20 Possible Causes of Cancer
For the most part, none of us know why we got cancer. Women who carry one of the gene mutations, BRCA1 or BRCA2, can blame it on that. People who have been smokers or exposed to asbestos and later are diagnoses with lung cancer can identify possible reasons. There are a few other more rare known carcinogens, but we are mostly left to blame it on rotten bad luck. Many of us suspect that there is something (actually, many somethings) about our environment that may be the culprit. It is virtually impossible to tease out specific environmental factors. How do you design a study that looks at exposure to, say, dry cleaning fluids while insuring that every other possible thing about the study group is identical. (that is, did everyone always eat the same foods, use the same cleaning products, breath the same air, etc.) My own hunch is that an individual's cancer is caused by a lethal combination of genetic vulnerability and exposure to something toxic--that is, both our bodies and the world are responsible.
For myself, I suspect that my father's work as the director of the Army's first nuclear power plant (long before anyone wore badges to measure radiation exposure) may be to blame. Who knows what was on his clothes when he came home and hugged me every night? I do know that he, a non-smoker, died of a virulent form of lung cancer that, two years later, killed the man who succeeded him in the same job.
At any rate, this is an article from The New York Times that reports on a new American Cancer Society list of twenty possible carcinogens that should be further studied. I would welcome your comments and thoughts.
July 15, 2010
U.S. Groups Target 20 Possible Causes Of Cancer
Filed at 2:55 p.m. ET
WASHINGTON (Reuters) - The American Cancer Society and three federal agencies named 19 chemicals
and shift work on Thursday as potential causes of cancer that deserve more investigation. The group published a report with the backing of international experts who said the 20 potential causes they identified had fairly good evidence that they may be a danger and deserved more follow-up.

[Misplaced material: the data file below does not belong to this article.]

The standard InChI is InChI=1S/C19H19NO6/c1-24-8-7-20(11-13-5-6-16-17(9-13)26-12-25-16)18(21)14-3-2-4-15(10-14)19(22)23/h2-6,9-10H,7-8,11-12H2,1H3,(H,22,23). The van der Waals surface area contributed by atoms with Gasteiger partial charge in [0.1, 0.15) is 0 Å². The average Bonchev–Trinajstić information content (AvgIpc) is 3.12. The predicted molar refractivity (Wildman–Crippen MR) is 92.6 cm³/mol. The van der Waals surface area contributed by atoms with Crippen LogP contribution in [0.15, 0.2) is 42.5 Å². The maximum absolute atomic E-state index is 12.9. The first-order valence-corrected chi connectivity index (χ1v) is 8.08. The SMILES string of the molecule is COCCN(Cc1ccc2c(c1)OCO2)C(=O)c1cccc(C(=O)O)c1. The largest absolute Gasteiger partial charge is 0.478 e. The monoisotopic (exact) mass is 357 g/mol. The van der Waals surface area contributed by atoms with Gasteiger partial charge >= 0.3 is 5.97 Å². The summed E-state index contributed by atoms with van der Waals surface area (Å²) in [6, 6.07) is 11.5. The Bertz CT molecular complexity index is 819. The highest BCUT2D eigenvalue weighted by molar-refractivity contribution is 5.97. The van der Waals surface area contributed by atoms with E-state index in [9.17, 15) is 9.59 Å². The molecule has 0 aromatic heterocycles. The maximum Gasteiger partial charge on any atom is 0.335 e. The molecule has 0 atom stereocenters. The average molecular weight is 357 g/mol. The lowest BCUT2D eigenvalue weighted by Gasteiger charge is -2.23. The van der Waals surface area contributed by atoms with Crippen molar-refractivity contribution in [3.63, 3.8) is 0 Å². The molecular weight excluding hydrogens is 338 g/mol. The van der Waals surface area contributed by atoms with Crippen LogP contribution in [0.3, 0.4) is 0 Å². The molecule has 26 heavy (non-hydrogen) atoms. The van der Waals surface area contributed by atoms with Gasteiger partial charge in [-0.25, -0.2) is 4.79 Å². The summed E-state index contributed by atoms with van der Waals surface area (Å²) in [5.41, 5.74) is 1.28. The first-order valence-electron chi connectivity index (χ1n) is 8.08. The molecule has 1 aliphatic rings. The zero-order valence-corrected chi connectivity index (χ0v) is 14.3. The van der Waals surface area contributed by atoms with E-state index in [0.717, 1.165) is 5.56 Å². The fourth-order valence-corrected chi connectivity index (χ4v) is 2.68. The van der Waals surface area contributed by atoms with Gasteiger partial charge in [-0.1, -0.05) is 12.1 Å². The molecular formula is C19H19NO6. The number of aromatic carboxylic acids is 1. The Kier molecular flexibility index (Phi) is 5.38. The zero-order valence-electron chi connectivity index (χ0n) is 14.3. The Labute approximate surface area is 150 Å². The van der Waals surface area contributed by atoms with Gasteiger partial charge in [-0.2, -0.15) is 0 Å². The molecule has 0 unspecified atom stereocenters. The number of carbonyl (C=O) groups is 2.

Most are familiar names, such as chloroform, formaldehyde and polychlorinated biphenyls or PCBs, but the list includes indium phosphide, a relatively new compound used in making flat-screen televisions.
All have been classified as possible carcinogens by the International Agency for Research on Cancer or IARC, the United Nations cancer agency.
"These particular ones were picked for two reasons. One is there is more of a hint in most cases that they might be involved with cancer," Elizabeth Ward of the American Cancer Society, who helped lead the work, said in a telephone interview. But at the same time, she said, the studies that could make a definitive link are missing. The second reason is that some of the potential agents or causes are very common. "We are focusing on things like formaldehyde, where there really has been widespread exposure in many industries," Ward said.
"Or in some cases the exposure is not widespread but is something that is increasing and there is insufficient data."The National Institute for Occupational Safety and Health or NIOSH, National Institute of Environmental Health Sciences and the National Cancer Institute also helped sponsor the report, which names the
-Lead and lead compounds
-Cobalt with tungsten carbide
-Refractory ceramic fibers
-Styrene-7,8-oxide and styrene
-Dichloromethane, methylene chloride (DCM)
-Tetrachloroethylene (perc, tetra, PCE)
-Polychlorinated biphenyls (PCBs)
-Di(2-ethylhexyl) phthalate (DEHP)
The study is published in the journal Environmental Health Perspectives and at http://monographs.iarc.fr/ENG/Publications/techrep42/index.php.
Ward said indium caught the group's attention because it is becoming increasingly common. Used to make microelectronics, animal data suggested it might cause lung damage and genetic changes when breathed in, she said.
"It is a particularly important component of the flat displays of TVs that have been so popular," she said. Workers in assembly plants and those recycling discarded televisions might be most at risk, she said. "Some of this kind of work done is in developing countries," she noted. "They are broken apart and valuable
components extracted. It is an example of a newly emerging hazard."
Cancer is the No. 2 killer of Americans and people in most industrialized countries, after heart disease.
In May the President's Cancer Panel said Americans are being "bombarded" with cancer-causing chemicals and radiation but many experts said it overplayed some causes for which there is very little evidence of a cancer-causing effect, such as cell phones.